Wonder Woman 1984

‘Wonder Woman’ first appeared in 1941. Created by American psychologist William Moulton Marston, who also invented the lie detector, his character has become iconic. Comic books, novels, films and TV series, including the famous series starring Lynda Carter from the 1970’s, have cemented ‘Wonder Woman’s enduring appeal. ‘Wonder Woman 1984’ is her second big screen epic with her golden lasso working overtime in capturing dastardly evildoers.

Diana Prince/Wonder Woman (Gail Gadot) is ready to face her toughest test. It’s 1984, the height of the Cold War where America and Russia are at deadly loggerheads. Amongst this fray enters mysterious media baron Maxwell Lord (Pedro Pascal) and former friend now enemy, powerful super-human Barbara (Kristen Wiig). With Steve Trevor (Chris Pine) helping, Wonder Woman fights for everyone’s rights while still wearing the old red, white and blue.

Patty Jenkins returns to direct ‘Wonder Woman 1984’. She knows the character well as does Gadot, who successfully embodies the character’s nobility and vulnerabilities. Hers isn’t a perfect hero, easily making mistakes but pushing forward in correcting them. The sequel’s central theme of ‘being careful what you wish for’ is a somewhat cliched and flimsy vehicle in which to hang the story and one that almost sinks it into boring drudgery.

It’s disappointing ‘Wonder Woman 1984’ fails to reach its potential, even with a good cast. Unfortunately the new characters of Maxwell Lord and Barbara are written in very broad strokes, robbing them of any believability, even for a comic-book film. The action sequences save ‘Wonder Woman 1984’ from being terminally uninteresting, with excitingly staged scenes. The photography is also a bonus, adding vibrant colour to an overlong and frequently dull screenplay.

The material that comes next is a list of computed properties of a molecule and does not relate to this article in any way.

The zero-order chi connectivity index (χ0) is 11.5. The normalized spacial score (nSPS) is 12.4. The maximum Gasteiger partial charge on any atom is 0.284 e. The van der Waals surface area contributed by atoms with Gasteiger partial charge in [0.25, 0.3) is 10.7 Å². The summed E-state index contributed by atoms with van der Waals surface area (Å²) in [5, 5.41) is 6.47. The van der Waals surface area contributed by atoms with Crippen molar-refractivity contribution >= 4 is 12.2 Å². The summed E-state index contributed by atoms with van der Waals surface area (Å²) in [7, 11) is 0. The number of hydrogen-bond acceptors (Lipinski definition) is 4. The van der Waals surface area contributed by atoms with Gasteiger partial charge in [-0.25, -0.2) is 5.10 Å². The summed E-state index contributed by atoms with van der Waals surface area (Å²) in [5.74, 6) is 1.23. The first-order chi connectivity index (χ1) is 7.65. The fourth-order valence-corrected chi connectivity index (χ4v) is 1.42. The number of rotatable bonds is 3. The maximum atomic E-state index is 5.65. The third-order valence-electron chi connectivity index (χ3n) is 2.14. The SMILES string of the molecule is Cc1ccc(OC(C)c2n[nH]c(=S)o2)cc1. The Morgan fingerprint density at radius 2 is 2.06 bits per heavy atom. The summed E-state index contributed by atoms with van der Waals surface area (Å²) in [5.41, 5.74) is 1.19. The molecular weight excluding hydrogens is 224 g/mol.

‘Wonder Woman 1984’ drags when it should soar. The central character is still intriguing but the story she’s given this time is less than she deserves. But in an era of endless sequels, her third entry should hopefully correct the mistakes of this one with a faster pace sure to see Wonder Woman reach the top of cinematic success.

Rating out of 10: 6


The Laundromat

Based on Jake Bernstein’s book ‘Secrecy World’, ‘The Laundromat’ is highly topical. Exploring the 2016 Panama Papers scandal where high flyers were caught in money laundering scams, it presents relatable issues. Being caught out by smooth talking conmen who know how to pilfer cash can be seen on TV news almost daily. Director Steven Soderbergh excels at tackling an issue like this. Whilst tonally ‘The Laundromat’ is a bit all over the place, it has enough of his directorial flair to make it consistently interesting.

While enjoying a wonderful vacation with her husband, Ellen (Meryl Streep) receives a nasty shock. Ellen discovers she has a fake insurance policy rendering any claims worthless. Her investigations point to a law firm in Panama City whose primary business is helping the world’s wealthy elite to amass larger fortunes. Owned by partners Jurgen (Gary Oldman) and Ramon (Antonio Banderas), the firm’s shady dealings are in Ellen’s sights as a global conspiracy slowly unravels.

‘The Laundromat’ is akin to a very entertaining financial lesson. The ins and outs of finance can be extremely complex but Soderbergh presents such facts in an easy to follow manner. By understanding how shonky money schemes work are you able to become involved in Ellen’s plight. She isn’t the only victim of Jurgen and Ramon’s sleazy ways but represents the every-person who has to deal with people who hide behind corporate interests.

Although ‘The Laundromat’ isn’t Soderbergh at his best, even his worst is still strong viewing. Much of its success is down to an absorbing script and the performances. Streep, Oldman and Banderas are masters of their craft and it’s always pleasure seeing them in action. Whilst ‘The Laundromat’ is tonally inconsistent, it’s never dull due to solid acting and the often striking cinematography.

Steven Soderbergh has been quite prolific in recent years with a slew of movies. Some have been better than others but they’re always unique and have something to say. ‘The Laundromat’ follows this path with the supposedly attractive world of the almighty dollar as unattractive as the crooked people misusing it for their own needs.

Rating out of 10: 7